All grand churches, whether St. Peter’s in Rome or the Frauenkirche in Dresden, have a history; Cologne Cathedral has a career. Begun in the Middle Ages, the building stayed unfinished for centuries. Its facade remained without any real relationship to the chancel, and even after the bells were installed in 1437 the South Tower was still just a stump that – augmented by a crooked building crane – formed an eccentric urban landmark right through into the nineteenth century. Not until the Romantic rediscovery of Gothic and the Middle Ages did this torso become a magnet for patriotic yearnings and religious raptures. These – and Kaiser Wilhelm I too – we have to thank for the completion of the Gothic cathedral in its historic style, which was finally brought to an end in 1880. In this simulated perfection the cathedral became the symbol of German unification, and this is where the building’s career began. Cologne Cathedral – picture-postcard-perfect World Cultural Heritage – stands beside the Rhine, the German river, and as such it has come, especially for foreigners, to be the object that is identified most with German art and culture, comparable only with Schloss Neuschwanstein.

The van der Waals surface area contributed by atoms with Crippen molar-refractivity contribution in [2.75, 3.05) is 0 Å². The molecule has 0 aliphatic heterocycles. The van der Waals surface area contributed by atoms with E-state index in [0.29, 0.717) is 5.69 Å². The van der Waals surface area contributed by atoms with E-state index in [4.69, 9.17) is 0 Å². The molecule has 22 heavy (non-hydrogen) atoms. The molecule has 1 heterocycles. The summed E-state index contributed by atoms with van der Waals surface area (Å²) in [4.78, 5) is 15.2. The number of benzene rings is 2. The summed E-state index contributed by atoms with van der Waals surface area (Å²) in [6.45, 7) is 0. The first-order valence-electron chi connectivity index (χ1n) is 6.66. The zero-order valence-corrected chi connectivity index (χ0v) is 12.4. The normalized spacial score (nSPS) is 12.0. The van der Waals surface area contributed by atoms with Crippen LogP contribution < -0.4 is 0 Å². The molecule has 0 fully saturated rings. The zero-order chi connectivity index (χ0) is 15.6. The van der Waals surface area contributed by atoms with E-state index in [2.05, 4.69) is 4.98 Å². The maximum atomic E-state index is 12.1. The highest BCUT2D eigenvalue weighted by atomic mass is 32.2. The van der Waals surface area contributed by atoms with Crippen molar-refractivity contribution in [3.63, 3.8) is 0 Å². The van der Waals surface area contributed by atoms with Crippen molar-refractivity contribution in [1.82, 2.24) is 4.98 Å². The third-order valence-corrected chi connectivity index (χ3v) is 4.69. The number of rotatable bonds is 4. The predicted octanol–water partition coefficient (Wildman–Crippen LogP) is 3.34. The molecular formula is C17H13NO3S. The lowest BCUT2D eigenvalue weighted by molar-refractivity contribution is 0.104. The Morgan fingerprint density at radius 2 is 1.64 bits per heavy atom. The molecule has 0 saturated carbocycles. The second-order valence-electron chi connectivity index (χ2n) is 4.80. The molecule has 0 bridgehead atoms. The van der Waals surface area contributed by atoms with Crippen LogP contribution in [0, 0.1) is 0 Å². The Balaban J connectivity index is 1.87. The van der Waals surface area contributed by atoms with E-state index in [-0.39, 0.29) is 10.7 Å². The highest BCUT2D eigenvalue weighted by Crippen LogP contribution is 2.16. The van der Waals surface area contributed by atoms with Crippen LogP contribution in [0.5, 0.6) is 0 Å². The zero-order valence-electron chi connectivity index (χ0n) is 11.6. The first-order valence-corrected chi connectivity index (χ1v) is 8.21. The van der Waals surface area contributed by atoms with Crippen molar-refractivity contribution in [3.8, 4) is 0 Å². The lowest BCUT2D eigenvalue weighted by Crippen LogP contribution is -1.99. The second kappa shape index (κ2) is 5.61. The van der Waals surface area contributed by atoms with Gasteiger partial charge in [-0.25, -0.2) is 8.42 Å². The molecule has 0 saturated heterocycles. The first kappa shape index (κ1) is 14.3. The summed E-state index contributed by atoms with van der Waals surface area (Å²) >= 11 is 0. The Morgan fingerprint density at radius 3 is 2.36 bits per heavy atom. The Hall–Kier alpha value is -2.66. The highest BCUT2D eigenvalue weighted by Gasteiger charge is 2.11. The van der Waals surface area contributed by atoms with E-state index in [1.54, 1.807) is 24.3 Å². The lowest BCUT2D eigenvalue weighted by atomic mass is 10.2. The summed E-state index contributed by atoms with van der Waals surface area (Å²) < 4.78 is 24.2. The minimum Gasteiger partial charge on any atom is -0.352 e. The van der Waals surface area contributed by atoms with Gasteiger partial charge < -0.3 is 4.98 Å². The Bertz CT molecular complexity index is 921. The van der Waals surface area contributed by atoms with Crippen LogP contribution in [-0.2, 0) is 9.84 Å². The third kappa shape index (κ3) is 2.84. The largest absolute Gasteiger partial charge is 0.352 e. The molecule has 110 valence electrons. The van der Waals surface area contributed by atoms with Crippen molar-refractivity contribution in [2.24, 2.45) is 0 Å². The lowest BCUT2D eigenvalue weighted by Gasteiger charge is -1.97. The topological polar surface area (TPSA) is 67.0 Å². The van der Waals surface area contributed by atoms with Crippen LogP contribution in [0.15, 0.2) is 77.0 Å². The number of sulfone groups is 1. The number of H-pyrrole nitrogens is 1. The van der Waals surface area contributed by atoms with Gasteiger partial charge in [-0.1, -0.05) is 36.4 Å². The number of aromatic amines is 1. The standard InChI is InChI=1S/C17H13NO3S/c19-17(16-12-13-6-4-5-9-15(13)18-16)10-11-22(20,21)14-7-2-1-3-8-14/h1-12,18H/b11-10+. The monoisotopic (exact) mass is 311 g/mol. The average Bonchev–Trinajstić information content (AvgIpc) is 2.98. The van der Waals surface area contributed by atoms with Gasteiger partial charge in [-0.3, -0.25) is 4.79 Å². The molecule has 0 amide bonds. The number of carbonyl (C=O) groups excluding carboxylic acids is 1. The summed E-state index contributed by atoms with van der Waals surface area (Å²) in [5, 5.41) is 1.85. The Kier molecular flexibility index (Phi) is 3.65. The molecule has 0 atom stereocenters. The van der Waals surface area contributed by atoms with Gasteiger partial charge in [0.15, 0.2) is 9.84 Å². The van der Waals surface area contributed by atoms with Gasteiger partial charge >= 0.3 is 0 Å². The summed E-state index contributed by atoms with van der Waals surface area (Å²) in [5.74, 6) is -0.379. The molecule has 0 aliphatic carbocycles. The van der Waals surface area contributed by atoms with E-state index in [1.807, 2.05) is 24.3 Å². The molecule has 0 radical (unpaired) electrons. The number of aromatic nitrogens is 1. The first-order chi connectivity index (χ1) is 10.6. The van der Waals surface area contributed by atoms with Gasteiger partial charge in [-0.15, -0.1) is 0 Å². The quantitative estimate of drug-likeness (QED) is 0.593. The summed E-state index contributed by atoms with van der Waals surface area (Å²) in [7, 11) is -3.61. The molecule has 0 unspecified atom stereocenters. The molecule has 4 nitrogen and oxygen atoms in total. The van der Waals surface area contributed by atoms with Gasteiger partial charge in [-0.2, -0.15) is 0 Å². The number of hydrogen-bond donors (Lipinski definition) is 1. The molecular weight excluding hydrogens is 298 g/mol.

The sharp breaks and changing expectations of the cathedral’s history need to be mentioned, because it has now been enriched by a new and unexpected chapter that promises a career of a different kind: Gerhard Richter’s new window for the South Transept.
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